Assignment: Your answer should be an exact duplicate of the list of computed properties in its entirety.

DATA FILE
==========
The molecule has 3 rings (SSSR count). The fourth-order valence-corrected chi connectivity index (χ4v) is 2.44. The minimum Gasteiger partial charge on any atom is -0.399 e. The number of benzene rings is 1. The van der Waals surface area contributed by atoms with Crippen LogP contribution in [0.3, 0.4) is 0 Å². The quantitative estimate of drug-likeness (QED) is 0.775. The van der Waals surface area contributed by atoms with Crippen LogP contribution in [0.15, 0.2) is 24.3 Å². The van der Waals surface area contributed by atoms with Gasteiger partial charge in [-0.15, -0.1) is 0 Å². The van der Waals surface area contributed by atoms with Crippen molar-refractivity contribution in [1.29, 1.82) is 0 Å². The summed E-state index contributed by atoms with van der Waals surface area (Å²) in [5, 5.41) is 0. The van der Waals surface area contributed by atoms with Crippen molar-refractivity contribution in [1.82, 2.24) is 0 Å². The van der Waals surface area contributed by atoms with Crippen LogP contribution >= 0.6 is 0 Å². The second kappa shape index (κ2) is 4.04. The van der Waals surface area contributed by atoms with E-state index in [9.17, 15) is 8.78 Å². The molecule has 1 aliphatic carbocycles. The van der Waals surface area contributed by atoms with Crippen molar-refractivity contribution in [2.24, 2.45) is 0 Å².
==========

The molecule has 3 rings (SSSR count). The fourth-order valence-corrected chi connectivity index (χ4v) is 2.44. The minimum Gasteiger partial charge on any atom is -0.399 e. The number of benzene rings is 1. The van der Waals surface area contributed by atoms with Crippen LogP contribution in [0.3, 0.4) is 0 Å². The quantitative estimate of drug-likeness (QED) is 0.775. The van der Waals surface area contributed by atoms with Crippen LogP contribution in [0.15, 0.2) is 24.3 Å². The van der Waals surface area contributed by atoms with Gasteiger partial charge in [-0.15, -0.1) is 0 Å². The van der Waals surface area contributed by atoms with Crippen molar-refractivity contribution in [1.29, 1.82) is 0 Å². The summed E-state index contributed by atoms with van der Waals surface area (Å²) in [5, 5.41) is 0. The van der Waals surface area contributed by atoms with Crippen molar-refractivity contribution in [1.82, 2.24) is 0 Å². The van der Waals surface area contributed by atoms with Crippen LogP contribution >= 0.6 is 0 Å². The second kappa shape index (κ2) is 4.04. The van der Waals surface area contributed by atoms with E-state index in [9.17, 15) is 8.78 Å². The molecule has 1 aliphatic carbocycles. The van der Waals surface area contributed by atoms with Crippen molar-refractivity contribution in [2.24, 2.45) is 0 Å².